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If you’re looking for a cardiovascular workout, swimming laps can be a great option. But it shouldn’t be your primary source of cardio exercise, says Michael Velsmid, DPT, MS and owner of Boston Sports Medicine, a clinic that provides aquatic therapy to Boston Ballet dancers. “The dancer’s body needs to have a certain amount of stress imparted on it,” he says. “But if you’re recovering from a heavy workout, the pool is great. Where you might typically want to skip a day to rest and recover, you can go in the pool without any additional delay in your recovery.”

The pool is also an excellent environment to rehabilitate, especially if you have difficulty with weight-bearing exercises like relevé and petit allégro. I spent an entire summer doing aquatic therapy when I was recovering from a stress fracture in my ankle. But according to Velsmid, “If you’re not recovering from an injury, the pool probably isn’t the best place to strengthen because it’s a gravity-minimized environment.”

However, simply taking barre underwater can do wonders to improve your alignment and balance. Suddenly, exercises that are simple on land, such as passé or grand rond de jambe, become much more difficult. “It helps create a better mind-body connection of how to activate those muscles,” says Velsmid. If you have access to a pool, try going through a ballet barre using the ledge or wall to balance. For an even greater challenge, try it without holding on.

For more news on all things ballet, don’t miss a single issue.

The Workout

(Photo by Matthew Karas for Dance Magazine)

Om at home: Three days a week, Van Buskirk spends about 20 minutes waking up with yoga. “I build muscle easily,” she says, “so I like to balance it out by stretching and lengthening.” She moves through sun salutations and warrior poses to get her heart rate up but pauses when her body needs a deeper stretch. “If my psoas is sore, I usually hold my lunges.” Yoga’s breathing techniques also help her connect with her breath during demanding choreography.

Stability secret: “My left knee has been giving me problems, so I do a lot of stabilizing work,” she says. Between allégro combinations, she builds strength around the joint with this exercise: Standing in parallel with one leg in a turned-in passé, she slowly lowers into a lunge and tries to touch the ground with her hand before returning to standing. The focus is on tracking the standing knee with correct alignment.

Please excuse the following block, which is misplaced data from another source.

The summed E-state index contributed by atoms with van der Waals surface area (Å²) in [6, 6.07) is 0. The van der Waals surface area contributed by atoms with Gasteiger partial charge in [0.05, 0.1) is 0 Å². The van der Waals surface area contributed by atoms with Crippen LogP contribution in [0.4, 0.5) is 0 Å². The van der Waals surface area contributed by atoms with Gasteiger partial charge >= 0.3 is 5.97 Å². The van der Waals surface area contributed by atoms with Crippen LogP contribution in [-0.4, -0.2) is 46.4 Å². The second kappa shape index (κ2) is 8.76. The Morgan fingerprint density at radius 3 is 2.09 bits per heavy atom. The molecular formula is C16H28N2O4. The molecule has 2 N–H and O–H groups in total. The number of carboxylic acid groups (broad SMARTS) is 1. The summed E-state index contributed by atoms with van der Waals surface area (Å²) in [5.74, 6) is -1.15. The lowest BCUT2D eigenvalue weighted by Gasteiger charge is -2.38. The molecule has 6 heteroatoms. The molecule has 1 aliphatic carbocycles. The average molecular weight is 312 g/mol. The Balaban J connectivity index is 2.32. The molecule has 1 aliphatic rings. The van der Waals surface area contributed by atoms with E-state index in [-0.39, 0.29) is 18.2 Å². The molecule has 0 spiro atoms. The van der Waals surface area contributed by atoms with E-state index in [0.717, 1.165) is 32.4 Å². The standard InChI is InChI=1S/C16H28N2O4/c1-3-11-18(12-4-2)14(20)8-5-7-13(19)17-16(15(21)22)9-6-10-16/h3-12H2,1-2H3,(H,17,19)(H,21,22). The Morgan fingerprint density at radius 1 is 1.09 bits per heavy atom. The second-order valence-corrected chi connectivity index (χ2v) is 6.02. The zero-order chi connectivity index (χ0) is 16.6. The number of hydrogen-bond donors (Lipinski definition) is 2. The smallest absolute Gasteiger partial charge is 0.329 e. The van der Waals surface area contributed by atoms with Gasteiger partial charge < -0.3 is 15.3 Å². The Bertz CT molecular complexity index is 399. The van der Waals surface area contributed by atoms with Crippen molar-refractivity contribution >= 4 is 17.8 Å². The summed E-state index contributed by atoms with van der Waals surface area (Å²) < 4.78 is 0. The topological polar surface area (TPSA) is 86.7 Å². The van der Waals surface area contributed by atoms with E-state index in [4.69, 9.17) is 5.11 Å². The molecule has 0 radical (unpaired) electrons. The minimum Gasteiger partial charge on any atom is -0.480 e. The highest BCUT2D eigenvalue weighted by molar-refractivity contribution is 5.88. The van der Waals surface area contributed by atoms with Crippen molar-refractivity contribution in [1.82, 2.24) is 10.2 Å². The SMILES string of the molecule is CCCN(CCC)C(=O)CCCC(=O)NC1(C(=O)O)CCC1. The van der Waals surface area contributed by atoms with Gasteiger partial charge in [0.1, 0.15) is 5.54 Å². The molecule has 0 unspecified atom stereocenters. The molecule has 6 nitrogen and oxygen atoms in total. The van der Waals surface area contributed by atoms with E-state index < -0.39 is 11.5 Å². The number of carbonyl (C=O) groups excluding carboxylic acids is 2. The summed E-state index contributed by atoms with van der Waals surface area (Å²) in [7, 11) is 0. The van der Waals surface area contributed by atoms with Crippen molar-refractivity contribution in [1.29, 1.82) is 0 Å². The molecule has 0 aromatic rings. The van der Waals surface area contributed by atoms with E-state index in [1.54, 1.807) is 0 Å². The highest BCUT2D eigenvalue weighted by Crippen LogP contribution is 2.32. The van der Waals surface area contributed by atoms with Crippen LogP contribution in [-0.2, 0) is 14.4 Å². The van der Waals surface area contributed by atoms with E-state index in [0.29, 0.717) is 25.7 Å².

Outdoor action: Van Buskirk admits that the gym bores her. “I prefer outdoor activities like walking, biking and swimming.” Each time she hits the pool, she tries to swim at least one lap farther than she did previously to build stamina. “And anytime I have an excuse to hike in the woods, I’ll take it.”

Scaling walls: She enjoys indoor rock climbing with a group of fellow Atlanta Ballet dancers. “That is some cardio,” she says. “You don’t realize it until you’re halfway up a wall and every muscle is shaking. You’re breathing so heavy and holding on for dear life. It’s exhilarating.” She relishes climbing for its similarities to dance, including the subtle weight shifts, whole-body coordination and problem solving.

Backstage elixir: When she’s in the theater, Van Buskirk always has a local cold-pressed juice made of pineapple, cranberry, ginger and lemon—called a Hot Shot—which she adds chia seeds to for a pre-performance boost. “The seeds help with long periods of energy and fullness,” she says.

Nighttime stretching: Van Buskirk winds down by foam-rolling her muscles and releasing her IT bands with slow stretches from yin yoga. “As dancers, we often approach stretching aggressively,” she says. “Instead of pushing through pain in 20 seconds, I let it happen passively over a few minutes. It gets into the deep connective tissue, and the difference is amazing.”

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